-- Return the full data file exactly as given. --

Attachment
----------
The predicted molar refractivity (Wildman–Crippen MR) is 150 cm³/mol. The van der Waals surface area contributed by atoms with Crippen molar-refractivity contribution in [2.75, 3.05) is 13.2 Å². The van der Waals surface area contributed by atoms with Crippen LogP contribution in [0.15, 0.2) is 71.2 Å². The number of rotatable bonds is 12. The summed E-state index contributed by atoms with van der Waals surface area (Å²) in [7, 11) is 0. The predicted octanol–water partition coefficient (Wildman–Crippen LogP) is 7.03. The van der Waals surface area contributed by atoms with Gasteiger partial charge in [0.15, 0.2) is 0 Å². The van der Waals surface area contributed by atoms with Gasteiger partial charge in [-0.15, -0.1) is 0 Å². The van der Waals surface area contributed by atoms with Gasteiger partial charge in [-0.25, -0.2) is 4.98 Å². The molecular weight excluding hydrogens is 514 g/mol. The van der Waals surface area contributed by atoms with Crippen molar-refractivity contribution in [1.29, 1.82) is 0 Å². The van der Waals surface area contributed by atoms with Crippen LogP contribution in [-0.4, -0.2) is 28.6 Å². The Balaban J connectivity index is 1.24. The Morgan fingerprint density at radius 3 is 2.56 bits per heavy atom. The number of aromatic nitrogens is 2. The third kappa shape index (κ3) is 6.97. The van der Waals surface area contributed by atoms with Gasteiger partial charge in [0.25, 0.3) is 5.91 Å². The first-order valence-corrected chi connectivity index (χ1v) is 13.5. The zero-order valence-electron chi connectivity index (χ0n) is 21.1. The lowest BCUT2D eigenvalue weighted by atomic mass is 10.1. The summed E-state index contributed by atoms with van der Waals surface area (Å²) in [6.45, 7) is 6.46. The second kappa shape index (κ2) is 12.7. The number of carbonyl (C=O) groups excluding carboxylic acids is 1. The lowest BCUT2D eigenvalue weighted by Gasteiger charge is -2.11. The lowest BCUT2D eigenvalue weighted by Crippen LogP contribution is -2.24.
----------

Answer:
The predicted molar refractivity (Wildman–Crippen MR) is 150 cm³/mol. The van der Waals surface area contributed by atoms with Crippen molar-refractivity contribution in [2.75, 3.05) is 13.2 Å². The van der Waals surface area contributed by atoms with Crippen LogP contribution in [0.15, 0.2) is 71.2 Å². The number of rotatable bonds is 12. The summed E-state index contributed by atoms with van der Waals surface area (Å²) in [7, 11) is 0. The predicted octanol–water partition coefficient (Wildman–Crippen LogP) is 7.03. The van der Waals surface area contributed by atoms with Gasteiger partial charge in [0.15, 0.2) is 0 Å². The van der Waals surface area contributed by atoms with Gasteiger partial charge in [-0.15, -0.1) is 0 Å². The van der Waals surface area contributed by atoms with Gasteiger partial charge in [-0.25, -0.2) is 4.98 Å². The molecular weight excluding hydrogens is 514 g/mol. The van der Waals surface area contributed by atoms with Crippen molar-refractivity contribution in [1.29, 1.82) is 0 Å². The van der Waals surface area contributed by atoms with Crippen LogP contribution in [-0.4, -0.2) is 28.6 Å². The Balaban J connectivity index is 1.24. The Morgan fingerprint density at radius 3 is 2.56 bits per heavy atom. The number of aromatic nitrogens is 2. The third kappa shape index (κ3) is 6.97. The van der Waals surface area contributed by atoms with Gasteiger partial charge in [0.25, 0.3) is 5.91 Å². The first-order valence-corrected chi connectivity index (χ1v) is 13.5. The zero-order valence-electron chi connectivity index (χ0n) is 21.1. The lowest BCUT2D eigenvalue weighted by atomic mass is 10.1. The summed E-state index contributed by atoms with van der Waals surface area (Å²) in [6.45, 7) is 6.46. The second kappa shape index (κ2) is 12.7. The number of carbonyl (C=O) groups excluding carboxylic acids is 1. The lowest BCUT2D eigenvalue weighted by Gasteiger charge is -2.11. The lowest BCUT2D eigenvalue weighted by Crippen LogP contribution is -2.24.